Board to rationalise security needs in Punjab
Following the withdrawal of more than 2,000 security personnel deployed with various VIPs, the Punjab government has now decided to constitute a board to scrutinise and rationalise security needs of individuals to allow protection cover as per the actual threat perception.chandigarh Updated: May 31, 2012 11:49 IST
Following the withdrawal of more than 2,000 security personnel deployed with various VIPs, the Punjab government has now decided to constitute a board to scrutinise and rationalise security needs of individuals to allow protection cover as per the actual threat perception.
The Punjab home affairs and justice department would constitute the security board on the recommendation of the Punjab Governance Reforms Commission (PGRC).
In its recommendation, as part of the police reforms, the PGRC had suggested that the deployment of police station staff for the security of individuals must be discontinued forthwith. The PGRC recommended that additional force may be sanctioned at the earliest for the security of individuals.
A transparent system must be put in place and preferably a security board should be constituted to scrutinise the security requirements of the person concerned, and thereafter the level of security be allowed, the commission recommended.
Punjab deputy chief minister Sukhbir Singh Badal, who also holds the home affairs and justice portfolio, recently ordered cutting down on unnecessary security personnel deployed with various individuals, who were not only proving to be ornamental but also putting an additional burden on the state exchequer.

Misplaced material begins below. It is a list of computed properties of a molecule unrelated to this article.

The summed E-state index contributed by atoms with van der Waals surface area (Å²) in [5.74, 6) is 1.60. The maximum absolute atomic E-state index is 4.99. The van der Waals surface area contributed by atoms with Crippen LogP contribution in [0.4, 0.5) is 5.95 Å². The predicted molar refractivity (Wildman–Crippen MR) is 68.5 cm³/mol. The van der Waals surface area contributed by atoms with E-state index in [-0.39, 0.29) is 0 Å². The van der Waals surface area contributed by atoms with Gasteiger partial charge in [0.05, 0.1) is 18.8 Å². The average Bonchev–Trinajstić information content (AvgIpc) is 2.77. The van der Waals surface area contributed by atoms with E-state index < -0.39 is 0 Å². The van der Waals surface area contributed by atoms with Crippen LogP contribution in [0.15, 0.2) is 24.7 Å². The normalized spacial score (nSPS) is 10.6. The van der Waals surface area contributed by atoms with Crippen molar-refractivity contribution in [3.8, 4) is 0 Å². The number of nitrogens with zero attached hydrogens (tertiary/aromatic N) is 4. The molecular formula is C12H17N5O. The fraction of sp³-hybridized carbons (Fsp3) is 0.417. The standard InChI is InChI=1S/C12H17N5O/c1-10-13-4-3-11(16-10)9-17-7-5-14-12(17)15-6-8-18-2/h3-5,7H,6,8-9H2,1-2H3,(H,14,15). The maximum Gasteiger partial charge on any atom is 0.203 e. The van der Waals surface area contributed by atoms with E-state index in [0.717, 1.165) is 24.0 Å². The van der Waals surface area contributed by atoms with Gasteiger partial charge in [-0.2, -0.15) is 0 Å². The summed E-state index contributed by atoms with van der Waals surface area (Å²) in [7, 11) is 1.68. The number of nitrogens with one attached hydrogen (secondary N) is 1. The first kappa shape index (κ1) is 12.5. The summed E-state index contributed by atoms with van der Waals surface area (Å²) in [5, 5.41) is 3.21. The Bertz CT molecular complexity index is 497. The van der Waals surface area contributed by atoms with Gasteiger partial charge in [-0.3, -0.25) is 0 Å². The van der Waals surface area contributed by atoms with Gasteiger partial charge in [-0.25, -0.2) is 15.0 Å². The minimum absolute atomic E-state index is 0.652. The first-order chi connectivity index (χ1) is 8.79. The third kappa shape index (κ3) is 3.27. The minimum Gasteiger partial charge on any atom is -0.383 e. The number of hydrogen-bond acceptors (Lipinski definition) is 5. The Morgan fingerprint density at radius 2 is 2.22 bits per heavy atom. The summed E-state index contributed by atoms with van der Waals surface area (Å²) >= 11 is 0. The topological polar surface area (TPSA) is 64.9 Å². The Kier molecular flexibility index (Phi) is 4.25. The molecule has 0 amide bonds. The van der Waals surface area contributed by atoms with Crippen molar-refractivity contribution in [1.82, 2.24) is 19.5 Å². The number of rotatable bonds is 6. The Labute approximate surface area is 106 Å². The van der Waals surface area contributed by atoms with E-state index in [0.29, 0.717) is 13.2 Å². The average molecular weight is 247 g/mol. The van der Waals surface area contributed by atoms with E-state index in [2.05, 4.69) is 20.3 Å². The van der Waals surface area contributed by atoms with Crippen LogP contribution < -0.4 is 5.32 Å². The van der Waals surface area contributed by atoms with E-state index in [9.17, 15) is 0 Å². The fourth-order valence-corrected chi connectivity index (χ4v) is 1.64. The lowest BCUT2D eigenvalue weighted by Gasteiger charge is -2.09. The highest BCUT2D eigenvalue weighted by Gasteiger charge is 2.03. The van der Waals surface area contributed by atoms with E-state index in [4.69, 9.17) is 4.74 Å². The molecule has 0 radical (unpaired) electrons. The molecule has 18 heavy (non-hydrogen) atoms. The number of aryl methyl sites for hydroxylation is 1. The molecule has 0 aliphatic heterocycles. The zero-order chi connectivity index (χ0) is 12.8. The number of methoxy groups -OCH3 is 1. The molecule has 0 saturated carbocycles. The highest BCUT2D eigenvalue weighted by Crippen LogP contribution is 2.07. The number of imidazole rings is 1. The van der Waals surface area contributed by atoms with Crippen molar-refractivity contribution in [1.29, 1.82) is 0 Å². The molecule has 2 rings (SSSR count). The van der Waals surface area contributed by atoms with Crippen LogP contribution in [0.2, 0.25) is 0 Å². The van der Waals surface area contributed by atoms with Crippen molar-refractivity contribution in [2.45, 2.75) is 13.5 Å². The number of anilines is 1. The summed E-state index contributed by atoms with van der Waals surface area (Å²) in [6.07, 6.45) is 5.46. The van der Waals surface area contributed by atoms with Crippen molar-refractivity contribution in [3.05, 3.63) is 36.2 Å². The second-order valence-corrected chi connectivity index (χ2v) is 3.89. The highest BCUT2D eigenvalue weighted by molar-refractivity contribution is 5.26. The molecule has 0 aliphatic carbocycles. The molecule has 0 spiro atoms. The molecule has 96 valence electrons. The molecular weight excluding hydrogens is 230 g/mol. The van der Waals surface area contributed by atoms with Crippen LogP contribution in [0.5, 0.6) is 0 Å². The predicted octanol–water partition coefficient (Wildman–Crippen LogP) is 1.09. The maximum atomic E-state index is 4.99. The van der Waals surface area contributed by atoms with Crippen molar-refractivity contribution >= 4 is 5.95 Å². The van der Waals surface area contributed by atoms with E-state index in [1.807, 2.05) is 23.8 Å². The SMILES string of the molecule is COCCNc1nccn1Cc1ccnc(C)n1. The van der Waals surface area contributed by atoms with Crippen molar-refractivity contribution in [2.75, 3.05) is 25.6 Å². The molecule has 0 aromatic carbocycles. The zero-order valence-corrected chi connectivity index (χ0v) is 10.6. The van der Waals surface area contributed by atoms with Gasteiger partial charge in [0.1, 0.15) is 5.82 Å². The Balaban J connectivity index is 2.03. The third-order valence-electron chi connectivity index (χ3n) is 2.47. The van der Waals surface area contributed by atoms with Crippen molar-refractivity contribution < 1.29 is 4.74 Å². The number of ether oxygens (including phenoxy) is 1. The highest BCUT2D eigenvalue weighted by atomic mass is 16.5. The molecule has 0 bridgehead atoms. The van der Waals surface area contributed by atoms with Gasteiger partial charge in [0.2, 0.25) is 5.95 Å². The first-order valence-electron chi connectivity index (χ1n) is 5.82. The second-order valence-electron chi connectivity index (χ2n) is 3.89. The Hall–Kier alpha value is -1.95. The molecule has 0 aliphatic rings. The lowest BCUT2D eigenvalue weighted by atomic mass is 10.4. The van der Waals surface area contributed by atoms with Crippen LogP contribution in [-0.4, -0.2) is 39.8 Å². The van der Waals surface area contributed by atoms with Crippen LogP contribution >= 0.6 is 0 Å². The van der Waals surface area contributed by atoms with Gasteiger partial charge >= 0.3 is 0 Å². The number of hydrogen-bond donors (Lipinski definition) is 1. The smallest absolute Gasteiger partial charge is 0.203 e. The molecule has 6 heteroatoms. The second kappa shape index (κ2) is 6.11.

The PGRC has suggested that the security board needs to have top civil as well as police officials as its members, including those from the Punjab Police intelligence wing. Punjab can take a cue from the Intelligence Bureau (IB), which has a security board; it is on the recommendation of this board that an individual is provided security.
Currently, there are 7,938 security personnel protecting 2,229 individuals, including the chief minister, deputy chief minister, cabinet ministers, MPs, MLAs, serving and retired civil, judicial and retired police officers under Z+, Z, Y and X categories.
On the deputy CM's orders, only 2,040 security personnel have been withdrawn, while the rest would continue to protect individuals.
"Hence, there is a requirement of further rationalising the security needs of an individual and only a board of high-ranked officials can decide on it," the PGRC said in its recommendation.
The Punjab Governance Reforms Commission has also recommended to the home department to fix tenures of district police chiefs, deputy superintendents of police (DSPs) and station house officers (SHOs) as per the Punjab Police Act, 2008. Currently, the average tenure of the SSP, DSP and an SHO in Punjab is about one year, 10 months and six months, respectively. The average tenure of an SHO in 2004, during Capt Amarinder Singh's government, was seven months.
"The instability of tenure adversely affects the delivery of justice. To make the police accountable and service delivery efficient, stability of tenure is an important factor," said the PGRC in its recommendation to the home department.